A total of 12 major putative targets and 13 experimental candidates were input into STRING database in order to further understand the pharmacological mechanisms of the action of RO on NPC. As shown in Figure 7, candidates with bigger size showed stronger interactions in the network, as their topological features were examined by the criteria mentioned above. Among these targets, VEGFA, TP53, and HSPA8 were indicated as key targets because of their strong interactions in the network. Moreover, a statistical overrepresentation test run in PANTHER database was performed to expect the candidates’ possible importance. As a result, this analysis also indicated VEGFA, TP53 and HSPA8 were key targets with 32.79-fold enrichment scores (Supplementary Table S6).
Figure 7. Integrative pathway enrichment analysis showing the interaction between predicted and experimental targets. Edges: interactions between predicted and experimental targets involved in their pathways; pink round nodes: major RO-NPC predicted targets; green round nodes: experimental targets of NPC; blue hexagonal nodes: the main pathways from enrichment analysis of major targets. The size of nodes indicates the strength of interactions, indicating the relative importance of VEGFA, TP53, and HSPA8. The bigger blue hexagonal nodes show PI3K-AKT signaling pathway, Wnt signaling pathway, and cAMP signaling pathway were strongly connected pathways.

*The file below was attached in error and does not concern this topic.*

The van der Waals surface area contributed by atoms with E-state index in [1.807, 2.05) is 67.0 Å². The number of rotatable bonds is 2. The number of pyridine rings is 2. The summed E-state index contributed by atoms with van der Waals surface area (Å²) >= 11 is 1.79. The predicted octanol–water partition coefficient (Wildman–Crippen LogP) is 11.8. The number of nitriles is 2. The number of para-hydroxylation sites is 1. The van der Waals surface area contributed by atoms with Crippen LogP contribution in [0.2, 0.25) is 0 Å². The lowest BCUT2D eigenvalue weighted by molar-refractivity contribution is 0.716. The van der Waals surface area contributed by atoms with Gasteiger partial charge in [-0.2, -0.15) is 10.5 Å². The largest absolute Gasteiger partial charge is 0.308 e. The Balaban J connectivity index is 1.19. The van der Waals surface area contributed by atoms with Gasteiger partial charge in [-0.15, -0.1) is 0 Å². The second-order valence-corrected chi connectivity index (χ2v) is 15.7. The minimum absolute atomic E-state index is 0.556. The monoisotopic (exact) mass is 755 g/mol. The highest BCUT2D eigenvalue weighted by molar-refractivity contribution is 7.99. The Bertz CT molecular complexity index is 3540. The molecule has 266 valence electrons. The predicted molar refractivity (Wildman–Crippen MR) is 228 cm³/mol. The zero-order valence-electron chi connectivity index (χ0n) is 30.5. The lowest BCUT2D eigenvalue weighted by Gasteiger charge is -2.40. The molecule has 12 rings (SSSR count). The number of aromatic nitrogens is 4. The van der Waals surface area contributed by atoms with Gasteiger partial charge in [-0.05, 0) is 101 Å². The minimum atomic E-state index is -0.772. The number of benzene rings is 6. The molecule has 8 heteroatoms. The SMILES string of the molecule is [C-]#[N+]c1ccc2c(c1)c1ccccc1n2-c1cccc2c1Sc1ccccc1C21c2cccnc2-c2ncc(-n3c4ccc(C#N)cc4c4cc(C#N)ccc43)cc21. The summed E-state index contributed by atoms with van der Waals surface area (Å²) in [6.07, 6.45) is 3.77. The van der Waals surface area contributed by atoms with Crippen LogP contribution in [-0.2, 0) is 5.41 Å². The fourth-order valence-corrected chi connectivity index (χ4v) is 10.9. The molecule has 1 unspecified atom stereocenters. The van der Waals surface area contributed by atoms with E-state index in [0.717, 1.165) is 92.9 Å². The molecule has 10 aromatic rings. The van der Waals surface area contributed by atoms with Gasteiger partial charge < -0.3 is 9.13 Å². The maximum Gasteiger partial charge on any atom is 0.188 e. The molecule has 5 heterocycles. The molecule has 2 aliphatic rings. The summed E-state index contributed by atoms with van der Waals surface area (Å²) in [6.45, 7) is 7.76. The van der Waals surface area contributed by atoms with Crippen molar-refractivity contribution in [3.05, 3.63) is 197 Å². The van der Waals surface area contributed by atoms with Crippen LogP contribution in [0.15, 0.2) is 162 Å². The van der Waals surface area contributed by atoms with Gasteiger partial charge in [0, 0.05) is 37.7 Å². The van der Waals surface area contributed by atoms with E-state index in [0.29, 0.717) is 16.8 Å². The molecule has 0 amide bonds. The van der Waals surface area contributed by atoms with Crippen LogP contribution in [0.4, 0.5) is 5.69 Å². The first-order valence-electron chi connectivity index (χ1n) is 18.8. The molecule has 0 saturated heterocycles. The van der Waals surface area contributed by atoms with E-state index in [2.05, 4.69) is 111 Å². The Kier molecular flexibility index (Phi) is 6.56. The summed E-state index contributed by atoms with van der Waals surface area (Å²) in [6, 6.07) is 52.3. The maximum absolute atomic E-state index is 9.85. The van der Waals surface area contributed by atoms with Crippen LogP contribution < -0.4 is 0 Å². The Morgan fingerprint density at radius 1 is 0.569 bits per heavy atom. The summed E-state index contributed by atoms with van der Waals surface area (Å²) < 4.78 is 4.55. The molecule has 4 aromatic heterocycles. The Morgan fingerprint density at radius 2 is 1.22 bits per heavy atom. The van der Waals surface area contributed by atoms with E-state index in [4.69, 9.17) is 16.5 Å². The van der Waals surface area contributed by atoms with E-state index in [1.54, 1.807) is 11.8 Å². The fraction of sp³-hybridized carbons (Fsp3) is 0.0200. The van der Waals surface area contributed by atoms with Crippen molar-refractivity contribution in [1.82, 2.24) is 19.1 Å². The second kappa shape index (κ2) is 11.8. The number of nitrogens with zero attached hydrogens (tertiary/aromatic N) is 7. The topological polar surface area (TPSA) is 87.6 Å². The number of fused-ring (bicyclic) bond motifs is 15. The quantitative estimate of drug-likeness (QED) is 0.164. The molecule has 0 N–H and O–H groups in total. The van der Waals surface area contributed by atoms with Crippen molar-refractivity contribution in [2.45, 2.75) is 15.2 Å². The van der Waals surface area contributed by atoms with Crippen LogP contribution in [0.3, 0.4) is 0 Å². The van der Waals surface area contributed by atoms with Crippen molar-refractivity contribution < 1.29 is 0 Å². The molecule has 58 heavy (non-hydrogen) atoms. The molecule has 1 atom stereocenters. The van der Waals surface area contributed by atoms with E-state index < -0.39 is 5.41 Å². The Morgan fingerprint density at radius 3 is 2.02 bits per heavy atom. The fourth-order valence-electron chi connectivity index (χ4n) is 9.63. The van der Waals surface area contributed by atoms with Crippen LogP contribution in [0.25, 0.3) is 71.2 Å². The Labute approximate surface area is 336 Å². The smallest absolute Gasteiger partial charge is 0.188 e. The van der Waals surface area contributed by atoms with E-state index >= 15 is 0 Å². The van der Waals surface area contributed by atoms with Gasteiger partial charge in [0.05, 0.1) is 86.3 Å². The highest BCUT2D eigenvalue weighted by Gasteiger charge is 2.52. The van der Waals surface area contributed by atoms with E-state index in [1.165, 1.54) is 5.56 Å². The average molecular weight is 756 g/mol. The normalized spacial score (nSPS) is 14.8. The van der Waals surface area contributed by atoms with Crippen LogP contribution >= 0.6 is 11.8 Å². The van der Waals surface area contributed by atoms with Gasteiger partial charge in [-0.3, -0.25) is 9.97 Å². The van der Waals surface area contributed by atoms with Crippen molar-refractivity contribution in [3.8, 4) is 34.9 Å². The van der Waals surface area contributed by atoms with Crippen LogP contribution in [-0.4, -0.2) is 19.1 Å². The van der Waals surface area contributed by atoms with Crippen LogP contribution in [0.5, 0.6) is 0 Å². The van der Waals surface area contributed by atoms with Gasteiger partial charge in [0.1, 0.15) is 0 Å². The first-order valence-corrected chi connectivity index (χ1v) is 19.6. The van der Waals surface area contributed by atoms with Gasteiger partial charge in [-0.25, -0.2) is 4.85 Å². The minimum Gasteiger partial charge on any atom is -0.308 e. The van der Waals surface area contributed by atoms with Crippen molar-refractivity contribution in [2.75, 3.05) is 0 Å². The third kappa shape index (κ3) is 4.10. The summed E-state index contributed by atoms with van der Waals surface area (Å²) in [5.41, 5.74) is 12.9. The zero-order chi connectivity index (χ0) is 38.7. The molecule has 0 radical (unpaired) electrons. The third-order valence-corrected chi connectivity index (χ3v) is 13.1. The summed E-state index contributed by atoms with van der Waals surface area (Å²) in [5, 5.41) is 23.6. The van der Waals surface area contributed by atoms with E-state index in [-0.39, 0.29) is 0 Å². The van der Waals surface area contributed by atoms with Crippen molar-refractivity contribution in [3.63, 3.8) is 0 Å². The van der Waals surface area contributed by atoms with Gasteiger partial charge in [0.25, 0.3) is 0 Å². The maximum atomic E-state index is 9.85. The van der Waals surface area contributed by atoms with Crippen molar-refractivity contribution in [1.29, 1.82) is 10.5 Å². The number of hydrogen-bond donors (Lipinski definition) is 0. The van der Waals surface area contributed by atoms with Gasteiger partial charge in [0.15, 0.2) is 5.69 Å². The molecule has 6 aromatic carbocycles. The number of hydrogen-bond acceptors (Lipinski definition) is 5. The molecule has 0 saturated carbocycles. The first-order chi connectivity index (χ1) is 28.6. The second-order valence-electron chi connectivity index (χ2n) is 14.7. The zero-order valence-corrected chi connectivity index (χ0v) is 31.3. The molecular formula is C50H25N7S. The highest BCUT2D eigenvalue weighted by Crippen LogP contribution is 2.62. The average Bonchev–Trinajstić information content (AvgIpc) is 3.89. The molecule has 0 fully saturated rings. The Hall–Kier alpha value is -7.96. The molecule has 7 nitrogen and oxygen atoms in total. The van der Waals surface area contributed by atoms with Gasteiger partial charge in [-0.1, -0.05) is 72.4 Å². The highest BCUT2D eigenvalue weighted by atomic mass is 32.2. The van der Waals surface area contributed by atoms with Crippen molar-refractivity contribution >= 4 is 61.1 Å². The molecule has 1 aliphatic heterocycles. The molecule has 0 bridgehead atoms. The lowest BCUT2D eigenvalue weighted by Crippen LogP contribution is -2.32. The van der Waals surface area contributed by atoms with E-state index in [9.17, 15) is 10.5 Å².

According to a pathway enrichment analysis based on the GO annotation system and the KEGG pathway, the major predicated and experimental targets were frequently involved in five biological processes and 11 KEGG pathways as shown in Table 2. These biological processes and pathways include: negative regulation of transcription from RNA polymerase II promoter, nuclear euchromatin, negative regulation of cell proliferation, regulation of actin cytoskeleton organization, protein stabilization, Proteoglycans in cancer, Ras signaling pathway, Rap1 signaling pathway, cGMP-PKG signaling pathway, cell cycle, PI3K-Akt signaling pathway, AMPK signaling pathway, Wnt signaling pathway, focal adhesion, thyroid hormone signaling pathway, and Epstein–Barr virus infection. The strength of interactions between pathways and major targets was indicated by pathways’ sizes (Figure 7). As described in Figure 6, both predicted and experimental targets are involved in three significant pathways: PI3K-AKT signaling pathway, Wnt signaling pathway, and cAMP signaling pathway. Our finding suggests that key candidates VEGFA, TP53, and HSPA8 may play important role in mediating the herb RO’s action on NPC. And this integrative analysis, combing bioinformatics prediction and experimental evidences, shows potentiality in deciphering the mechanism of the herb RO in the treatment of NPC.